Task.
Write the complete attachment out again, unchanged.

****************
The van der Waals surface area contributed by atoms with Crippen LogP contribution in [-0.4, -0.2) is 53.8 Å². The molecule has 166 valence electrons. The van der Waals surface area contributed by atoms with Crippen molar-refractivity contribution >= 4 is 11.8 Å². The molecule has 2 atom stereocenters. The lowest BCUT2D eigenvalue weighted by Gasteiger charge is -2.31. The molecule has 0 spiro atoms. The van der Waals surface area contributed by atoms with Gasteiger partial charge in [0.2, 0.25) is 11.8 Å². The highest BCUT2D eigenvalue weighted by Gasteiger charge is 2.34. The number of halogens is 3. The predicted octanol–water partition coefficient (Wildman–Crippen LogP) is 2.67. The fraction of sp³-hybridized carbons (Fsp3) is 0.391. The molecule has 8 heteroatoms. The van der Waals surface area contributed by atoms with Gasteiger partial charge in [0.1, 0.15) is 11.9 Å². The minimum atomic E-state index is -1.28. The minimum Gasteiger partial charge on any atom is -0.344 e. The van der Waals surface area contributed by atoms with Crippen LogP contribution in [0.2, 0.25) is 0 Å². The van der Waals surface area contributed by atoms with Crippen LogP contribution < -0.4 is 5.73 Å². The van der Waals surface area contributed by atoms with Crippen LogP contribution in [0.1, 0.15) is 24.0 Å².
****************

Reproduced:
The van der Waals surface area contributed by atoms with Crippen LogP contribution in [-0.4, -0.2) is 53.8 Å². The molecule has 166 valence electrons. The van der Waals surface area contributed by atoms with Crippen molar-refractivity contribution >= 4 is 11.8 Å². The molecule has 2 atom stereocenters. The lowest BCUT2D eigenvalue weighted by Gasteiger charge is -2.31. The molecule has 0 spiro atoms. The van der Waals surface area contributed by atoms with Gasteiger partial charge in [0.2, 0.25) is 11.8 Å². The highest BCUT2D eigenvalue weighted by Gasteiger charge is 2.34. The number of halogens is 3. The predicted octanol–water partition coefficient (Wildman–Crippen LogP) is 2.67. The fraction of sp³-hybridized carbons (Fsp3) is 0.391. The molecule has 8 heteroatoms. The van der Waals surface area contributed by atoms with Gasteiger partial charge in [0.1, 0.15) is 11.9 Å². The minimum atomic E-state index is -1.28. The minimum Gasteiger partial charge on any atom is -0.344 e. The van der Waals surface area contributed by atoms with Crippen LogP contribution in [0.2, 0.25) is 0 Å². The van der Waals surface area contributed by atoms with Crippen LogP contribution < -0.4 is 5.73 Å². The van der Waals surface area contributed by atoms with Crippen LogP contribution in [0.1, 0.15) is 24.0 Å².